Beyond Jalisco

Dali’s Kitchen

A feast is what to prepare for at Dali’s Kitchen: The Carne Asada plato, a Vampiro (right) and Tacos Dorados de Papa (above).

A feast is what to prepare for at Dali’s Kitchen: The Carne Asada plato, a Vampiro (right) and Tacos Dorados de Papa (above).


Good for: Patio dining with family and friends on a sunny Sunday afternoon
Notable dishes: Vampiros, Tacos Dorados de Papa, Carne Asada
Mexican, South Sacramento

Dali’s Kitchen

1948 Sutterville Rd.
Sacramento, CA 95822

(916) 573-3863

Every Sunday in the ’90s was dedicated to cruising Franklin Boulevard. We’d pack into my Nino’s 1978 Cadillac with the S.O.S Band’s song “Just Be Good To Me” pouring out the convertible. We’d cruise through William Land Park and end up at Miller Park.

To stave off my gordita hunger, we’d almost always make a corn dog pit stop at Ford’s Real Hamburgers, a classic little diner with outdoor-only seating on Sutterville Road. Unfortunately, Ford’s closed after 25 years in business, but in 2017, the Magallons moved in.

Dali’s Kitchen, a family-run Mexican restaurant, now occupies the space and is owned by Dali Magallon with her daughter Melina Magallon as manager. Dali is from Jalisco, but her menu is more diverse. While there are the greatest hits: Enchiladas Verdes ($10.95), Quesadillas ($10.95) and Street Tacos ($2.65), Dali’s also lists some special items on its menu.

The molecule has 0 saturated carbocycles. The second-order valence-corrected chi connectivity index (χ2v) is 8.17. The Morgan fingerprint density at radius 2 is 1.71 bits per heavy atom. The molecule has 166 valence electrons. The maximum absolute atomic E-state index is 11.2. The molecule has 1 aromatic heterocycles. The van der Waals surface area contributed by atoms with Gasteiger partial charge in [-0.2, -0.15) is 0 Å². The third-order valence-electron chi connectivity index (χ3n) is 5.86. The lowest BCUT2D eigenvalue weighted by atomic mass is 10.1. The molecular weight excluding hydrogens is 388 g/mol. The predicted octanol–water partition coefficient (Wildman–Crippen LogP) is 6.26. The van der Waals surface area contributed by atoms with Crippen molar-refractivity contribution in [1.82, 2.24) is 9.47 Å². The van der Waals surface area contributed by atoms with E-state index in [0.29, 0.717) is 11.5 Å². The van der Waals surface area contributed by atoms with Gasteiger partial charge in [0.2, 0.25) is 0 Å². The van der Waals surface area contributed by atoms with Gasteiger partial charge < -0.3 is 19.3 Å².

Tacos Dorados de Papa ($10.95) are deep-fried crunchy shells stuffed with chunks of potato and topped with shredded lettuce, queso fresco, sour cream and red salsa (which I ignored). The real beauty is its bright salsa verde.

Vampiros ($3.25), are found at very few taquerias—although I’ve ordered them off-menu at most taco trucks—but they are glorious. Cheese is fried on the flattop until it dances and turns crispy, a tortilla is placed on the cheese to adhere and the proteins are tucked into the cheese blanket nice and calentita (warm). It’s finished with all the staple condiments found at taquerias (cilantro, diced onions, limes, chiles). If done right, they are crunchy, cheesy and hefty.

I decided to switch it up and make a combination that’s not commonly served together at taquerias, but is frequently found at the street vendors in the neighborhood. Dali’s cashier looked baffled by my request of carne asada and shrimp, but once I said they could charge me extra ($3), all doubts disappeared. Soon, plump shrimp appeared on top of finely chopped carne asada stacked on top of a layer of griddled cheese, on top of two corn tortillas complete with onions, cilantro and Dali’s zippy salsa verde. It was the stuff of dreams.

But, another dish caught me completely off guard: a simple Carne Asada plato ($14.95). Thinly sliced beef seasoned simply with salt, pepper and oregano was astonishingly tender. It’s served with grilled onions, a generous side of Spanish rice and creamy refried beans, garnished with queso fresco and a welcome side of hot tortillas stored in a plastic warmer.

Inside Dali’s, there are roughly 10 indoor tables and the outdoor patio has a scenic view of Land Park. But it also faces busy Sutterville Road, which means diners are on the receiving end of a lot of car exhaust. And even when you get there early, don’t be surprised if the micro parking lot is already full. The only real criticism I have is: I don’t care for the winged-shaped plates. It’s an attempt to be contemporary when it’s not necessary.

All in all, after chilling in the park waiting for the sun to go down, you can brunch with all the homies on the patio at Dali’s on a warm, Sunday afternoon. Have some cold cervezas, complimentary chips and salsa verde, a few Vampiros and people watch to your heart’s content.